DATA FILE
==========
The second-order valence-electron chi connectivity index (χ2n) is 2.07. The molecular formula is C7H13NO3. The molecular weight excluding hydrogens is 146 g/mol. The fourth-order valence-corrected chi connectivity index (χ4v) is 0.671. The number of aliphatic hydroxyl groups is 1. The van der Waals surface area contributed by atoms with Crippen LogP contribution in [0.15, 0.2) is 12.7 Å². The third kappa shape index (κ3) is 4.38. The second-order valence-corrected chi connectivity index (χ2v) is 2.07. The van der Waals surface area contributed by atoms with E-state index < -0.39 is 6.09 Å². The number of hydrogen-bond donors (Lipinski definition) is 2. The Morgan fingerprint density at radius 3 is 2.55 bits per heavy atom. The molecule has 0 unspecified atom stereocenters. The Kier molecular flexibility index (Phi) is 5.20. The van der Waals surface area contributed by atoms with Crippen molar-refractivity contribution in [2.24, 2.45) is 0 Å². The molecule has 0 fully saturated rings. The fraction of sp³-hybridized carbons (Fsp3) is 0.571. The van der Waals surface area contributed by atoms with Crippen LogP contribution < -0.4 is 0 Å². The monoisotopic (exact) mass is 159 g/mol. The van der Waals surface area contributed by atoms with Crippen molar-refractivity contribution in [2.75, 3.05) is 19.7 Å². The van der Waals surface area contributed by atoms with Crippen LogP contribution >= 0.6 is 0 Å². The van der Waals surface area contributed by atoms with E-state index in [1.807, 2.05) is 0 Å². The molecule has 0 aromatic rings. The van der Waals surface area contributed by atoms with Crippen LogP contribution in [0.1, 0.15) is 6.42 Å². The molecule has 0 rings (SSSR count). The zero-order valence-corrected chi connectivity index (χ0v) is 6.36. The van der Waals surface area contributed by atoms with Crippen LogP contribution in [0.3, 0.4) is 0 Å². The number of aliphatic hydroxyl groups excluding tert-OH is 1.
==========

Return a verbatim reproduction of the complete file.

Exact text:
The second-order valence-electron chi connectivity index (χ2n) is 2.07. The molecular formula is C7H13NO3. The molecular weight excluding hydrogens is 146 g/mol. The fourth-order valence-corrected chi connectivity index (χ4v) is 0.671. The number of aliphatic hydroxyl groups is 1. The van der Waals surface area contributed by atoms with Crippen LogP contribution in [0.15, 0.2) is 12.7 Å². The third kappa shape index (κ3) is 4.38. The second-order valence-corrected chi connectivity index (χ2v) is 2.07. The van der Waals surface area contributed by atoms with E-state index < -0.39 is 6.09 Å². The number of hydrogen-bond donors (Lipinski definition) is 2. The Morgan fingerprint density at radius 3 is 2.55 bits per heavy atom. The molecule has 0 unspecified atom stereocenters. The Kier molecular flexibility index (Phi) is 5.20. The van der Waals surface area contributed by atoms with Crippen molar-refractivity contribution in [2.24, 2.45) is 0 Å². The molecule has 0 fully saturated rings. The fraction of sp³-hybridized carbons (Fsp3) is 0.571. The van der Waals surface area contributed by atoms with Crippen LogP contribution < -0.4 is 0 Å². The monoisotopic (exact) mass is 159 g/mol. The van der Waals surface area contributed by atoms with Crippen molar-refractivity contribution in [2.75, 3.05) is 19.7 Å². The van der Waals surface area contributed by atoms with Crippen LogP contribution >= 0.6 is 0 Å². The van der Waals surface area contributed by atoms with E-state index in [1.807, 2.05) is 0 Å². The molecule has 0 aromatic rings. The van der Waals surface area contributed by atoms with Crippen LogP contribution in [0.1, 0.15) is 6.42 Å². The molecule has 0 rings (SSSR count). The zero-order valence-corrected chi connectivity index (χ0v) is 6.36. The van der Waals surface area contributed by atoms with Crippen LogP contribution in [0.3, 0.4) is 0 Å². The number of aliphatic hydroxyl groups excluding tert-OH is 1.